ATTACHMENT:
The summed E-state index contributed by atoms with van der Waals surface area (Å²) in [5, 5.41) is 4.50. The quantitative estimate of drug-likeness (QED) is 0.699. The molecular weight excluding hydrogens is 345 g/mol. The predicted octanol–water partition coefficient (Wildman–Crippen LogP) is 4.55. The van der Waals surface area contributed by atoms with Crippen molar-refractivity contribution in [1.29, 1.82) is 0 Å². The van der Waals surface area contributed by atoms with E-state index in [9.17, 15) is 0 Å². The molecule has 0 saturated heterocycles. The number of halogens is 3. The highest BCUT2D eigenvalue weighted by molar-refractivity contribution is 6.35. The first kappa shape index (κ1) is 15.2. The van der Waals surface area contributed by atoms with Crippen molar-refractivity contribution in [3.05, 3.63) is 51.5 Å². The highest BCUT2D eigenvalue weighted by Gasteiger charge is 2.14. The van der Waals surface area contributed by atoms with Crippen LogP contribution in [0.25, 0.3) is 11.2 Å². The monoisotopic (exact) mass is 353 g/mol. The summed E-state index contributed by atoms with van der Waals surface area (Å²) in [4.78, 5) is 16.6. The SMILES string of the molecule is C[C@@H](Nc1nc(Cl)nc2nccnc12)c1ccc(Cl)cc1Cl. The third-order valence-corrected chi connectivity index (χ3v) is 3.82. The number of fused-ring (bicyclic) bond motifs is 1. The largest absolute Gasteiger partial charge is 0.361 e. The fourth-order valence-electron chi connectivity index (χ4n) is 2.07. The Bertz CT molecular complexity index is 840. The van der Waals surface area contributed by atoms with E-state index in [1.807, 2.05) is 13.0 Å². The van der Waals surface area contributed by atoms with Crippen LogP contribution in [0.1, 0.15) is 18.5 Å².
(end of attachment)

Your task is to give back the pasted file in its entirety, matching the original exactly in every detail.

The summed E-state index contributed by atoms with van der Waals surface area (Å²) in [5, 5.41) is 4.50. The quantitative estimate of drug-likeness (QED) is 0.699. The molecular weight excluding hydrogens is 345 g/mol. The predicted octanol–water partition coefficient (Wildman–Crippen LogP) is 4.55. The van der Waals surface area contributed by atoms with Crippen molar-refractivity contribution in [1.29, 1.82) is 0 Å². The van der Waals surface area contributed by atoms with E-state index in [9.17, 15) is 0 Å². The molecule has 0 saturated heterocycles. The number of halogens is 3. The highest BCUT2D eigenvalue weighted by molar-refractivity contribution is 6.35. The first kappa shape index (κ1) is 15.2. The van der Waals surface area contributed by atoms with Crippen molar-refractivity contribution in [3.05, 3.63) is 51.5 Å². The highest BCUT2D eigenvalue weighted by Gasteiger charge is 2.14. The van der Waals surface area contributed by atoms with Crippen LogP contribution in [0.25, 0.3) is 11.2 Å². The monoisotopic (exact) mass is 353 g/mol. The summed E-state index contributed by atoms with van der Waals surface area (Å²) in [4.78, 5) is 16.6. The SMILES string of the molecule is C[C@@H](Nc1nc(Cl)nc2nccnc12)c1ccc(Cl)cc1Cl. The third-order valence-corrected chi connectivity index (χ3v) is 3.82. The number of fused-ring (bicyclic) bond motifs is 1. The largest absolute Gasteiger partial charge is 0.361 e. The fourth-order valence-electron chi connectivity index (χ4n) is 2.07. The Bertz CT molecular complexity index is 840. The van der Waals surface area contributed by atoms with E-state index in [1.807, 2.05) is 13.0 Å². The van der Waals surface area contributed by atoms with Crippen LogP contribution in [0.1, 0.15) is 18.5 Å².